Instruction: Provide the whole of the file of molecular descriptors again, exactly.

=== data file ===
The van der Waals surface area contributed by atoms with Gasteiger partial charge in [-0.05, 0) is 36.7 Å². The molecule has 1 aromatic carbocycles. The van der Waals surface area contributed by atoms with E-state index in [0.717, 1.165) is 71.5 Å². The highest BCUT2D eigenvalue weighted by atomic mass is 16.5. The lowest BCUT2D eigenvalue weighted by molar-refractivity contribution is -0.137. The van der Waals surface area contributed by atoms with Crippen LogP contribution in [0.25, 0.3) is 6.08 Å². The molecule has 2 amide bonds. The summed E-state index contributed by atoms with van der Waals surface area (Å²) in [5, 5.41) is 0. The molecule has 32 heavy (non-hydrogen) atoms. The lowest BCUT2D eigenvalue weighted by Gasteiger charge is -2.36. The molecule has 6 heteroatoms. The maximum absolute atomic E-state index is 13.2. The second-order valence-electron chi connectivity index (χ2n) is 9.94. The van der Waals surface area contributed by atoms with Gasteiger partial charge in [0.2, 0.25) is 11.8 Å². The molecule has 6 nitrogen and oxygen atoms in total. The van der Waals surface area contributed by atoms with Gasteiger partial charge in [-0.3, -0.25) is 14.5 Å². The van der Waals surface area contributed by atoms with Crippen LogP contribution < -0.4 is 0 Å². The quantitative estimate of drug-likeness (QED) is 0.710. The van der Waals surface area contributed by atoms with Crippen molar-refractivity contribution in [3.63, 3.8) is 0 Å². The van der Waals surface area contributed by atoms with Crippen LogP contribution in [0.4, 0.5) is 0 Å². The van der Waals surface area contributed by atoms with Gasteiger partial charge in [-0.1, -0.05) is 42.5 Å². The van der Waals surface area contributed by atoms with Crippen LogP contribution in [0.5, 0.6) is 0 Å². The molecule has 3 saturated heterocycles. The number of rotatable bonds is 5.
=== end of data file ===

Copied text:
The van der Waals surface area contributed by atoms with Gasteiger partial charge in [-0.05, 0) is 36.7 Å². The molecule has 1 aromatic carbocycles. The van der Waals surface area contributed by atoms with E-state index in [0.717, 1.165) is 71.5 Å². The highest BCUT2D eigenvalue weighted by atomic mass is 16.5. The lowest BCUT2D eigenvalue weighted by molar-refractivity contribution is -0.137. The van der Waals surface area contributed by atoms with Crippen LogP contribution in [0.25, 0.3) is 6.08 Å². The molecule has 2 amide bonds. The summed E-state index contributed by atoms with van der Waals surface area (Å²) in [5, 5.41) is 0. The molecule has 32 heavy (non-hydrogen) atoms. The lowest BCUT2D eigenvalue weighted by Gasteiger charge is -2.36. The molecule has 6 heteroatoms. The maximum absolute atomic E-state index is 13.2. The second-order valence-electron chi connectivity index (χ2n) is 9.94. The van der Waals surface area contributed by atoms with Gasteiger partial charge in [0.2, 0.25) is 11.8 Å². The molecule has 6 nitrogen and oxygen atoms in total. The van der Waals surface area contributed by atoms with Gasteiger partial charge in [-0.3, -0.25) is 14.5 Å². The van der Waals surface area contributed by atoms with Crippen LogP contribution < -0.4 is 0 Å². The quantitative estimate of drug-likeness (QED) is 0.710. The van der Waals surface area contributed by atoms with Crippen molar-refractivity contribution in [3.63, 3.8) is 0 Å². The van der Waals surface area contributed by atoms with Crippen LogP contribution in [0.4, 0.5) is 0 Å². The van der Waals surface area contributed by atoms with Gasteiger partial charge in [-0.1, -0.05) is 42.5 Å². The van der Waals surface area contributed by atoms with Crippen LogP contribution in [0.5, 0.6) is 0 Å². The molecule has 3 saturated heterocycles. The number of rotatable bonds is 5.